In the embodiment illustrated in FIG. 4, the turns 48, 50 are offset from one another on a one to one basis. FIGS. 5-7 illustrate additional embodiments of the choke assembly 44 where the turns 48, 50 of the first and second conductive members 32, 34 are offset from one another on a two to two (FIG. 5), three to three (FIG. 6) or four to four (FIG. 7) basis. In other embodiments (not shown), the turns 48, 50 of the first and second conductive members 32, 34 may be offset on a two to three basis, or on any other basis where the first conductive member 32 has substantially the same number of turns 48 as the second conductive member 34 has of turns 50.

FIGS. 8 and 9 illustrate additional embodiments of the invention where the first and second conductive members 32, 34 are formed on a unitary conductive member 52. In the embodiment illustrated in FIG. 8, the first and second conductive members 32, 34 are halves of the unitary conductive member 52. An insulative barrier 54 insulates the first and second conductive members 32, 34 from each other. In the alternative embodiment illustrated in FIG. 9, the second conductive member 34 is formed about the first conductive member 32 such that the first and second conductive members 32, 34 are co-axial as well as co-radial. The insulative barrier 54 is formed about the first conductive member 32 so that the conductive members 32, 34 are electrically isolated from one another. The unitary conductive member 52 can optionally be surrounded by an insulative coating (not shown).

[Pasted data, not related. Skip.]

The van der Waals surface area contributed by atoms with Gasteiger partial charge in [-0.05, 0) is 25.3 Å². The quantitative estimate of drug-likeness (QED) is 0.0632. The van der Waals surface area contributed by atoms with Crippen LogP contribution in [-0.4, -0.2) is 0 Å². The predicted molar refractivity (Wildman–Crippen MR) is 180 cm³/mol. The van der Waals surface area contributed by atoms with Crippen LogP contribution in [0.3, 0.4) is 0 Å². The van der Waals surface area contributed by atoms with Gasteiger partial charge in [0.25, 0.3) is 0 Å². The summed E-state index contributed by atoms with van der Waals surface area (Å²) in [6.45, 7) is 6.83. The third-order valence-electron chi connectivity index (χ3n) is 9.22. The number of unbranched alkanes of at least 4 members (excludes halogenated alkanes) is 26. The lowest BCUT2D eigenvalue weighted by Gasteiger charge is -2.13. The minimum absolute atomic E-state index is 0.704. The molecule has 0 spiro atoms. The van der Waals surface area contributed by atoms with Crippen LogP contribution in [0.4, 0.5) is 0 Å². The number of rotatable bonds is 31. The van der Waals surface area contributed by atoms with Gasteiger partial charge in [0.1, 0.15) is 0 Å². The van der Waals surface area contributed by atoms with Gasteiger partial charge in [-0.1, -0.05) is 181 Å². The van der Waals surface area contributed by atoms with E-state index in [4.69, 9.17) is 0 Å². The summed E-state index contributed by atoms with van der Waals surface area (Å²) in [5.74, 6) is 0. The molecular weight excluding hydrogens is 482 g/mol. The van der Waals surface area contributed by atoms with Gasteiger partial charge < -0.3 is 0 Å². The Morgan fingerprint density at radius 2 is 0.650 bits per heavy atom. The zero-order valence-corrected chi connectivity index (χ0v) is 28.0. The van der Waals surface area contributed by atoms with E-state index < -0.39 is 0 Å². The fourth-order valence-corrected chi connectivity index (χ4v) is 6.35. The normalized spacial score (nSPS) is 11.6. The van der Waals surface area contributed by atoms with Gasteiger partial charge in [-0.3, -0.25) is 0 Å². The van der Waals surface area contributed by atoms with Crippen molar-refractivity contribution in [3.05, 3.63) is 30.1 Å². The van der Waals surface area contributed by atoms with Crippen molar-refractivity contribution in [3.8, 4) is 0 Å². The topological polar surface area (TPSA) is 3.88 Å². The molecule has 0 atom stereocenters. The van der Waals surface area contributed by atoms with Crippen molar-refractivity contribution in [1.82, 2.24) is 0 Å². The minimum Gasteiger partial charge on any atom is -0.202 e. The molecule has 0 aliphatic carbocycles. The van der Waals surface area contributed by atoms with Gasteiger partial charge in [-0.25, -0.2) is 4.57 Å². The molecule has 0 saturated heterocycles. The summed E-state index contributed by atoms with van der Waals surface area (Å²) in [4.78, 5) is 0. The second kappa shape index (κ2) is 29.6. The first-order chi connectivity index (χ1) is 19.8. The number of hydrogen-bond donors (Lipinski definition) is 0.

FIG. 10 shows a portion of a lead assembly according to another embodiment of the invention. In this embodiment, a second choke assembly 60 is positioned in the lumen 47 defined by the first choke assembly 44. The second choke assembly 60 is in all respects similar to the first choke assembly 44, and provides RF choke capabilities for a third and a fourth electrode 62, 64 on the lead assembly 14. Alternatively, the second choke assembly 60 could comprise any other choke assembly known in the art.

FIGS. 11 and 12 are schematics illustrating additional embodiments of the choke assembly 44 where the choke assembly 44 further includes a capacitor element 70 for blocking. In the embodiment shown in FIG. 11, the lead assembly 14 includes a capacitor 70 connected in parallel with the conductive member 32 and an additional capacitor 70 connected in parallel with the conductive member 34. When the capacitors 70 are connected as illustrated in FIG. 11, they broaden the blocked frequency range of the choke assembly 44, thereby reducing the quality factor Q of the choke assembly 44. In the illustrated embodiment, the capacitor elements 70 extend the length of the lead assembly 14. FIG. 12 illustrates another embodiment where the choke assembly 44 has a plurality of capacitor elements 70. In the illustrated embodiment, three capacitors 70 are connected in parallel with the conductive member 32 and three capacitors 70 are connected in parallel with the conductive member 34. The embodiment of FIG. 12 simulates the performance of the embodiment of FIG. 11. In an alternative embodiment, the choke assembly 44 could include four, eight, or any other number of capacitors 70.